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Chapter 15 The Solar System: Notes

Chapter 15 The Solar System: Notes - 1 Achondrites Do not...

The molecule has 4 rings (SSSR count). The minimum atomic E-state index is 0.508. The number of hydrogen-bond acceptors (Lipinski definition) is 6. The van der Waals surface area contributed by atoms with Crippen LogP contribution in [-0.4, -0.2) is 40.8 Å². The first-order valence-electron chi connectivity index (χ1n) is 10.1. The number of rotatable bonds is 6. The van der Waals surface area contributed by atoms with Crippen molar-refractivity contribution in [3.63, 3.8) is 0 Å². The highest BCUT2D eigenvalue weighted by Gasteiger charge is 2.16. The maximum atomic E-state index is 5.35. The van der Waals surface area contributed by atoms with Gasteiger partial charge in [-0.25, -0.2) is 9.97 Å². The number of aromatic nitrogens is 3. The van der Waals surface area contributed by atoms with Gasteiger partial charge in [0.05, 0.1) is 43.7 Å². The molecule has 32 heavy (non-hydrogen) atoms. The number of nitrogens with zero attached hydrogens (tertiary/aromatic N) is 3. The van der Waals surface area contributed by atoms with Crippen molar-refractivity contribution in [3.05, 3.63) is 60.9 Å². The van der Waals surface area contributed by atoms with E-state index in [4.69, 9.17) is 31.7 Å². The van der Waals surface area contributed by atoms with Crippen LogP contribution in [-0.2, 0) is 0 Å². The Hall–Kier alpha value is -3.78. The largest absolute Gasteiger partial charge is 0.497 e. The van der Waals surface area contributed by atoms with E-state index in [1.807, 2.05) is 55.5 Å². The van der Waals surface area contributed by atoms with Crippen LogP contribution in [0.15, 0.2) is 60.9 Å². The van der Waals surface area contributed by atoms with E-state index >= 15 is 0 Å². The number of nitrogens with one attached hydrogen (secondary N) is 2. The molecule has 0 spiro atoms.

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1. Achondrites – Do not have the chondrules as their name implies, but have a homogeneous texture more like volcanic rocks such as basalt that cooled from molten rock. 2. asteroids – Between the orbits of Mars and Jupiter is a belt or circular region of thousands of small rocky bodies called asteroids. This belt contains thousands of asteroids that range in size from 1 km or less up to the largest asteroid. 3. astronomical unit – The distance from the earth to the Sun is known as one AU. One AU is about 1.5*10^8 km (9.3*10^7 mi). An AU is used to describe distances in the solar system. 4. chondrites – Stony meteorites subdivision. Small structure of spherical lumps of silicate minerals or glass. 5. Chondrules – small structure of minerals or glass called chondrules, held together by a fine grained cement. 6. Comet – relatively small, solid body of frozen water, carbon dioxide, ammonia, and methane, along with dusty rocky bits of materials mixed in. It was Fred Whipple in the 1950's who proposed the dirty-snowball cometary model. Prior to this it was believed that comets were sand and gravel. 7. giant planets – Outside the orbit of Mars are four giant planets, which are similar in density and chemical composition. Giant planets Jupiter, Saturn, Uranus, and Neptune are massive giants mostly composed of hydrogen, helium, and methane. The density suggests the presence of rocky materials and iron as a core surrounded by a deep layer of compressed gases beneath a deep atmosphere of vapors and gases. Terrestrial plants and Giant planets, in our solar system, are separated by the asteroid belt.
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